Taylors Falls in Chisago County, Minnesota — The American Midwest (Upper Plains)
Saint Croix Falls Hydroelectric Project
“'Something is doing’ that may be quite important.”
This stretch of the river had high traprock banks and a dramatic drop, the perfect makings for a hydroelectric project. Completed in 1907, the dam is an early example of a concrete-arch gravity dam. This type of structure combines features of gravity and arch dams. Gravity dams use their own weight to retain water, while arch dams curve to direct forces outward. Arch dams were ideally suited for areas where thick rock walls could absorb the thrust of the water. The traprock ledge likely influenced the decision to use an arch in this location.
Efficiency typically governed the design of powerhouses. Most were simple box-like buildings with few architectural details. As one of the largest hydroelectric projects in the region, and because of its location in a popular scenic area, the station here featured arched window openings. The openings were later filled, but they continue to enhance the building's appearance. The plant had the capacity to develop 25,000 horsepower, although
Several features were incorporated into the dam, which is about 750 feet long. A log spillway is at the western end and a fish ladder is on the east. The dam produced a head of about 56 feet. This was bolstered by a concrete dike to the west that helped raise the water level and protected Taylors Falls from flooding. The dam and dike also provided recreational benefits by pooling the water upstream. "This lake will increase immensely the attractiveness of the park region," noted one journalist. "Boat and club houses will be erected and it is expected that Taylors Falls will speedily become one of the most popular summer resorts in the west."
Location. 45° 25.055′ N, 92° 39.184′ W. Marker is in Taylors Falls, Minnesota, in Chisago County. Marker is on St Croix Trail (State Highway 95) 0.3 miles south of Mulberry Street (County Highway 34), on the left when traveling south. Touch for map. Marker is located in Taylor Falls Heritage Park, at the east end of the parking lot, close to the St Croix River overlook. Marker is in this post office area: Taylors Falls MN 55084, United States of America.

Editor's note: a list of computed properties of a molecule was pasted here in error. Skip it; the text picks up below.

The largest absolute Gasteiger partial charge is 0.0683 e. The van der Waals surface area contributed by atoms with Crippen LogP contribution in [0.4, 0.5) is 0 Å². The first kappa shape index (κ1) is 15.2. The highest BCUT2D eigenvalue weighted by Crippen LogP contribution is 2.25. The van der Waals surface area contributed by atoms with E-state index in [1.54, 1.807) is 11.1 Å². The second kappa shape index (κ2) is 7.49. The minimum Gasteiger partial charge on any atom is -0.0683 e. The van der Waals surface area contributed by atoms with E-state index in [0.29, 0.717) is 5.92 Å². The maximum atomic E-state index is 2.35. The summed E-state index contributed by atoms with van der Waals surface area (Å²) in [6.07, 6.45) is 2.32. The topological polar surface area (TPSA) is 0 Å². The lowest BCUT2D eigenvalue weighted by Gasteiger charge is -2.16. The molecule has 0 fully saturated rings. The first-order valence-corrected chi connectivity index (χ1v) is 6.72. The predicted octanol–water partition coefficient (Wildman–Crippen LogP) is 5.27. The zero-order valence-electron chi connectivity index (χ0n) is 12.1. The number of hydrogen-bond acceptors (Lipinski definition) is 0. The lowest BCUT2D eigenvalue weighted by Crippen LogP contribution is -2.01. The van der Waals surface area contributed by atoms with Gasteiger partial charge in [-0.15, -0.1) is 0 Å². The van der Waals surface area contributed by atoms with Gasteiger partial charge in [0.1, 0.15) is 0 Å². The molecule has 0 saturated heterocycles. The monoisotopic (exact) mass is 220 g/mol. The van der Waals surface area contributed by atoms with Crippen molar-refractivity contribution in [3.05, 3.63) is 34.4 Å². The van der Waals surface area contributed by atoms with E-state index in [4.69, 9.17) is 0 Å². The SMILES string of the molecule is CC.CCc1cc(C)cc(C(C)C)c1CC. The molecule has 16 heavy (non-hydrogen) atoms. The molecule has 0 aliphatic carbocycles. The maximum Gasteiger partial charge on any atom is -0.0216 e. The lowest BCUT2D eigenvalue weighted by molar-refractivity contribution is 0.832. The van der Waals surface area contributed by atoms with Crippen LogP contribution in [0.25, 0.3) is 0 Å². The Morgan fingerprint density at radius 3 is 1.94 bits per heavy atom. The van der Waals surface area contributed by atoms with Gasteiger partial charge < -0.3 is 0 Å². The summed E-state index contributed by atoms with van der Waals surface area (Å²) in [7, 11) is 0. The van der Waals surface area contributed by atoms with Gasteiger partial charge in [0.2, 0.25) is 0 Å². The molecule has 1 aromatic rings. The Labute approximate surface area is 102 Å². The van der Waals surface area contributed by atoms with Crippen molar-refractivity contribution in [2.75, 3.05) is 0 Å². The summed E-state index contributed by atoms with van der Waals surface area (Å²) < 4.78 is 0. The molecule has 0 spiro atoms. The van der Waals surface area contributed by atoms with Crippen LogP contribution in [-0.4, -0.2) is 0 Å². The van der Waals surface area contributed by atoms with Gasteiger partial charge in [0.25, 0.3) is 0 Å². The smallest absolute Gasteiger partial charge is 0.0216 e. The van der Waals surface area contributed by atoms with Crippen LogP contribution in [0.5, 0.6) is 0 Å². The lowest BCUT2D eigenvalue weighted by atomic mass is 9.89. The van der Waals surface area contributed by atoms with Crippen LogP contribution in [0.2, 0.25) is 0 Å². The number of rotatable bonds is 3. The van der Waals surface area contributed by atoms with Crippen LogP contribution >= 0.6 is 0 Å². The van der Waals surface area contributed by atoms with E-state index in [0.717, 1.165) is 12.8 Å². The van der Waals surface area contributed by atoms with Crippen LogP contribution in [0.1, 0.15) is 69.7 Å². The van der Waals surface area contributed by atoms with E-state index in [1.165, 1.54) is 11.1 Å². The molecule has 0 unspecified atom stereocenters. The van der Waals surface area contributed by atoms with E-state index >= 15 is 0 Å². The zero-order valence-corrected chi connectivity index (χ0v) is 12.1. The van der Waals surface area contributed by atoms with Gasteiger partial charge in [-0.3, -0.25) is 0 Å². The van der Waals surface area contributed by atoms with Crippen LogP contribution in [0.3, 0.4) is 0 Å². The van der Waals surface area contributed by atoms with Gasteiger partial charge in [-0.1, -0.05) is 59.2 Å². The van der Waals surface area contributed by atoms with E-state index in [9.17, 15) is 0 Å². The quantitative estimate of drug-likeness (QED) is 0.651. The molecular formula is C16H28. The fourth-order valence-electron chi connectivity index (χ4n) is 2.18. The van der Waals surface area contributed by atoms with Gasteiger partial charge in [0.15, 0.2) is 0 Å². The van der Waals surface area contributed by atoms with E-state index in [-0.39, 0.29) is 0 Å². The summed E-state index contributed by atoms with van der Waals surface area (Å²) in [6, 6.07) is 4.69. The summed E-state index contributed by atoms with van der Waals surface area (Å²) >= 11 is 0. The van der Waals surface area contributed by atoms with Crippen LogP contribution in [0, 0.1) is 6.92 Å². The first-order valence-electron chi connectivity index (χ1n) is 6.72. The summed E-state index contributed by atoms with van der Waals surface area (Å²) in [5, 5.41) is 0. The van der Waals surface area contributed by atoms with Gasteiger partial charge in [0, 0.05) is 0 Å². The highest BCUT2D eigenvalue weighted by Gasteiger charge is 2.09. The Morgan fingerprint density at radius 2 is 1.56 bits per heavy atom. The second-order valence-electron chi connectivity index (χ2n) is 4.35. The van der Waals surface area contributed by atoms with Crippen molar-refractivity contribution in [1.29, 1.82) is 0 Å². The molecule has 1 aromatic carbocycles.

Other nearby markers. At least 8 other markers are within one mile of this marker, measured as the crow flies. Where are the Falls? Gaylord Nelson (approx. 0.4 miles away in Wisconsin); River Spirit (approx. half a mile away in Wisconsin); Where Are The Falls of the St. Croix? (approx. half a mile away in Wisconsin); Thompson–Boughton Mill (approx. half a mile away in Wisconsin); St. Croix Falls Lions Park (approx. 0.8 miles away in Wisconsin); The Battle of St. Croix Falls (approx. 0.8 miles away in Wisconsin); Chisago Hotel (approx. 1.1 miles away).
More about this marker. Marker is a large composite plaque, mounted horizontally on waist-high posts.
Also see . . .
1. Saint Croix Falls Dam. Once the logging era was nearly played out, Northern States Power gained rights to the falls. They constructed the concrete arched dam that we see today. It has a 675 foot long arched dam 59 feet tall, one wide gate that serves both as a log sluice and overflow gate, a power plant that is 291 feet wide, and a secondary dike on the Minnesota side that is 785 feet long. The dam went on-line in 1907. It produces 25-megawatts of (Submitted on July 18, 2018, by Cosmos Mariner of Cape Canaveral, Florida.)
2. St. Croix Falls Hydro Generating Station. The St. Croix Falls Hydro partial peaking plant is the only existing dam on the St. Croix River. The plant was built to provide electricity for the Twin Cities. Construction involved hundreds of laborers who worked day and night shifts seven days a week. For two years, blasting shook buildings and shattered windows in St. Croix Falls and in Taylors Falls, MN just across the river. The spillway provides a scenic view from overlooks on both the Minnesota and Wisconsin sides of the river. A feature that separates the St. Croix Falls plant from other hydroelectric units is its "S" shaped spillway. The spillway was constructed as a curve to increase its crest area, since the river at that spot forms a gorge through which passes a large volume of water. (Submitted on July 18, 2018, by Cosmos Mariner of Cape Canaveral, Florida.)
Categories. • Architecture • Man-Made Features • Parks & Recreational Areas • Waterways & Vessels •
Credits. This page was last revised on July 18, 2018. This page originally submitted on July 13, 2018, by Cosmos Mariner of Cape Canaveral, Florida. This page has been viewed 41 times since then. Photos: 1, 2, 3, 4, 5, 6. submitted on July 18, 2018, by Cosmos Mariner of Cape Canaveral, Florida. • Bill Pfingsten was the editor who published this page.